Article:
(a) The Authority will review the application for accuracy and compliance with the requirements of Subpart 1.3.3. (b) If the application appears on its face to satisfy the provisions of Subpart 1.3.3 and the Authority determines that a review of its merits is justified, the Authority will publish a detailed summary of the application for comment and specify the date by which comments must be received by the Authority for consideration. If the filing requirements of Subpart 1.3.3 have not been met, the Authority will notify the applicant and take no further action until the applicant complies with the requirements of Subpart 1.3.3 EVALUATION OF THE REQUEST

(c)

1.3.4.2

After initial review, if the filing requirements have been satisfied, the Authority shall conduct an evaluation of the request to include: (a) (b) A determination of whether an exemption would be in the public interest, A determination, after a technical evaluation, of whether the applicant's proposal would provide a level of safety equivalent to that established by the Regulation; Note: If it appears to the Authority that a technical evaluation of the request would impose a significant burden on the Authority's technical resources, the Authority may deny the exemption on that basis. (c) A determination, if the applicant seeks to operate under the exemption outside of Republic of the Philippines airspace, of whether a grant of the exemption would contravene the applicable ICAO Standards and Recommended Practices. An evaluation of comments received from interested parties concerning the proposed exemption. A recommendation, based on the preceding elements, of whether the request should be granted or denied, and of any conditions or limitations that should be part of the exemption. NOTIFICATION OF DETERMINATION The Authority shall notify the applicant by letter and publish a detailed summary of its evaluation and decision to grant or deny the request. The summary shall specify the duration of the exemption and any conditions or limitations to the exemption. If the request is for emergency relief, the Authority will publish the application and/or the Authority's decision as soon as possible after processing the application. If the exemption affects a significant population of the aviation community of Republic of the Philippines the Authority shall also publish the summary in its aeronautical information publications. EXTENSION OF THE EXEMPTION TO OTHER INTERESTED PARTIES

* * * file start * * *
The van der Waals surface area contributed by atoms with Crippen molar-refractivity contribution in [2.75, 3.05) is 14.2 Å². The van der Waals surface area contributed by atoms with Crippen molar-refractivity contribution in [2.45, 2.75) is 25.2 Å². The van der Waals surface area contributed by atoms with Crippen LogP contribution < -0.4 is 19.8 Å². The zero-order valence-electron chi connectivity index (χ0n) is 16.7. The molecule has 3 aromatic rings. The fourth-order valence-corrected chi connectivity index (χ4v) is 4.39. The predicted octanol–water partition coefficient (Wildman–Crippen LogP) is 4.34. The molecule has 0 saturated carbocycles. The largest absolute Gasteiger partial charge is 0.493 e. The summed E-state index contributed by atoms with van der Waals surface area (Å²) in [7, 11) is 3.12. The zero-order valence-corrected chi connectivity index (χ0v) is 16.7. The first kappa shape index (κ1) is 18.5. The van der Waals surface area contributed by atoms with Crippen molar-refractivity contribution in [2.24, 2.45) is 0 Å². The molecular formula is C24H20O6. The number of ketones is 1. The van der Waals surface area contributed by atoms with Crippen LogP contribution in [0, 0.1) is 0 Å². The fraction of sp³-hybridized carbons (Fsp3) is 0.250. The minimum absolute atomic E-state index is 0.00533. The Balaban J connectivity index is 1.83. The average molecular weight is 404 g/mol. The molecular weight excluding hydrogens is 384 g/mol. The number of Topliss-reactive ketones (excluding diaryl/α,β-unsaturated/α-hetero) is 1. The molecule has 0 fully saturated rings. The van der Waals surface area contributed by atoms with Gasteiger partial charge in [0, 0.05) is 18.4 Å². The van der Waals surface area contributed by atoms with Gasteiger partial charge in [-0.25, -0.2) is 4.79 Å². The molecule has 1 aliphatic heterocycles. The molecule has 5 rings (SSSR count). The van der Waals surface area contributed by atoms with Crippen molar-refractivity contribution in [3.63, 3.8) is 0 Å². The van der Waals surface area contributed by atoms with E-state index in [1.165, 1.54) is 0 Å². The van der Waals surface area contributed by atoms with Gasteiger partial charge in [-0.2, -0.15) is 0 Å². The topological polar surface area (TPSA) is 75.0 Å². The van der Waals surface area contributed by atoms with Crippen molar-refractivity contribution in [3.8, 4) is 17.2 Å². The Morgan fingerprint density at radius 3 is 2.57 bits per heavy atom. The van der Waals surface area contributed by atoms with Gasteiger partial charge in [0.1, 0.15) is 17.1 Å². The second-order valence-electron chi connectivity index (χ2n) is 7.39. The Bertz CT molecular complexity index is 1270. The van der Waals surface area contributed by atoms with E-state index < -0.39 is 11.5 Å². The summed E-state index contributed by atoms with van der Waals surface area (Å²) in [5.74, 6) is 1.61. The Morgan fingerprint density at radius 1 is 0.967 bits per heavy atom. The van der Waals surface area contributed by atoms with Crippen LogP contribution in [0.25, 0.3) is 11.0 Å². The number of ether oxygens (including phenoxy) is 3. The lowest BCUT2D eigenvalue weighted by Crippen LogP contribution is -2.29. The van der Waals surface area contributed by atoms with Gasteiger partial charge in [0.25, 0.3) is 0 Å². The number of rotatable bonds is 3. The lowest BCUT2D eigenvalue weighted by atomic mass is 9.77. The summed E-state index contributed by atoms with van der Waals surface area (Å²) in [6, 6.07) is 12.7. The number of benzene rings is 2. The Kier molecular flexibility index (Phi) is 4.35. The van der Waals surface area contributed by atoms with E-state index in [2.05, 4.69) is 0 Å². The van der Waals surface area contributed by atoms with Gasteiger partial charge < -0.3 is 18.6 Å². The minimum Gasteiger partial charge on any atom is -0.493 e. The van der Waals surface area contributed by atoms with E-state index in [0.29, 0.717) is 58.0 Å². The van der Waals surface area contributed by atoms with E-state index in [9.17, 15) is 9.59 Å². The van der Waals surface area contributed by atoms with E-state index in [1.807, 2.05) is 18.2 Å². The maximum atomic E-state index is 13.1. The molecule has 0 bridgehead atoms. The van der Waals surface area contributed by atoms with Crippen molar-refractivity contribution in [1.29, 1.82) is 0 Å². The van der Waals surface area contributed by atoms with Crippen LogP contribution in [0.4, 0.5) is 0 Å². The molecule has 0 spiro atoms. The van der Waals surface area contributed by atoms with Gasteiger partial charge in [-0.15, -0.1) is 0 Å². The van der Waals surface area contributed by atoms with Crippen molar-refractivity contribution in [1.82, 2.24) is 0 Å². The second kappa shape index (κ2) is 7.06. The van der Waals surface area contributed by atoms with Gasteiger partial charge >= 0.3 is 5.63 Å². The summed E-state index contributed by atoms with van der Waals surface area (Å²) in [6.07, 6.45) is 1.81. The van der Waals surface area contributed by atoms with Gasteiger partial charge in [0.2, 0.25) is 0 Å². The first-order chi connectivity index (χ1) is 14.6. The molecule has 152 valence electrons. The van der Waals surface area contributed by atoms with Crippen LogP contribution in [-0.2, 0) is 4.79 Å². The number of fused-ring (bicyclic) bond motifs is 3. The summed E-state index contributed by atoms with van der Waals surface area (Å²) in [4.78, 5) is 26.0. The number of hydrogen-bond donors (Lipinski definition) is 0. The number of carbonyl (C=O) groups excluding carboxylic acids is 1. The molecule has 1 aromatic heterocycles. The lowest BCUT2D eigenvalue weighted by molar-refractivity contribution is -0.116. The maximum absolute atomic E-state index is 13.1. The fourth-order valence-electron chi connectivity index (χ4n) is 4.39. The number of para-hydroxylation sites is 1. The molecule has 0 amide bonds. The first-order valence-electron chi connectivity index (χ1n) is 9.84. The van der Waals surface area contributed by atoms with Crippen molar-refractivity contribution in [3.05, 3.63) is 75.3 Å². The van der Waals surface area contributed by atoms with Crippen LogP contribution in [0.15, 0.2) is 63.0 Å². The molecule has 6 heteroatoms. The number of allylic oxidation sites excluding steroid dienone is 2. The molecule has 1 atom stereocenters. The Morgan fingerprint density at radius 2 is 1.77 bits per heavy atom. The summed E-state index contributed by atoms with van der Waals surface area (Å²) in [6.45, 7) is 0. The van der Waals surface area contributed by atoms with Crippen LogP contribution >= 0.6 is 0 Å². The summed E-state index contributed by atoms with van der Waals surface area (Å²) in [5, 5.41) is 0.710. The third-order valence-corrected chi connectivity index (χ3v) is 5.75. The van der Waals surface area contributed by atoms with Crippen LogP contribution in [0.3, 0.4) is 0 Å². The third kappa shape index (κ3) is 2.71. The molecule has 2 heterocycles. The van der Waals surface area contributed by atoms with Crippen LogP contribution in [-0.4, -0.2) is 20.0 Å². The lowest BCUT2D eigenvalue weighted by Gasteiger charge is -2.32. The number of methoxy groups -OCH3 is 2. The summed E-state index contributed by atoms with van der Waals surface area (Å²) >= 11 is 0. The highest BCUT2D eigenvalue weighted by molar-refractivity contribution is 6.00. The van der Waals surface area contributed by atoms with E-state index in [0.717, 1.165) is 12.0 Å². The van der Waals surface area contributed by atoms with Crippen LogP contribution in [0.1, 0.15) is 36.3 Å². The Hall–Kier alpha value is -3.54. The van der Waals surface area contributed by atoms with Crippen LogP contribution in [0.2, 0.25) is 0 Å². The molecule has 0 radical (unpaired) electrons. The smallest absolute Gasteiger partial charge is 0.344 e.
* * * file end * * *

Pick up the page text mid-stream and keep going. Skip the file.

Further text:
(d) (e)

1.3.4.3 (a)

(b) (c)

1.3.4.4 (a) (b) (c)

If the Authority determines that an exemption should be granted, other persons or organizations may apply to the Authority to be included in the relief granted. Such applications shall be in accordance with the requirements of Subpart 1.3.3. If the Authority determines that the request merits extension of the exemption to the
1-14 Issue 1

23 June 2008

CAR

Part 1 applicant, it shall notify the applicant by letter, specifying the duration of the exemption, and listing any additional conditions that may pertain to the applicant that are not addressed in the underlying exemption.

1.4

DEFINITIONS
(a) For the purpose of these regulations, when the terms listed in Appendix A in this part shall have the meaning as stated in the appendix. However, the individual Parts will state the definitions applicable to that Part.

Issue1

1-15

23 June 2008

Part 1

CAR

Republic of the Philippines

CIVIL AVIATION REGULATIONS PART 1: IS


GENERAL POLICIES, PROCEDURES, and DEFINITIONS: IMPLEMENTING STANDARDS 23 June 2008

For ease of reference, the number assigned to each Implementing Standard corresponds to its associated regulation. For example, IS: 1.2.1.8 would reflect a standard required in CAR: 1.2.1.8.

23 June 2008

1-16

Issue 1

IS 1.2.1.8(d)

SANCTION TABLES

This table provides a recommended approach to assessment of sanctions for violations of these Aviation Regulations. Introduction. The Sanction Guidance Table describes civil penalties as minimum, moderate, or maximum for a single violation of a particular regulation, in accordance with the Civil Aviation Authority Act (RA-9497) of 2008. These terms are defined as follows:

TABLE-1
Party committing violation Air Operators

CIVIL PENALTIES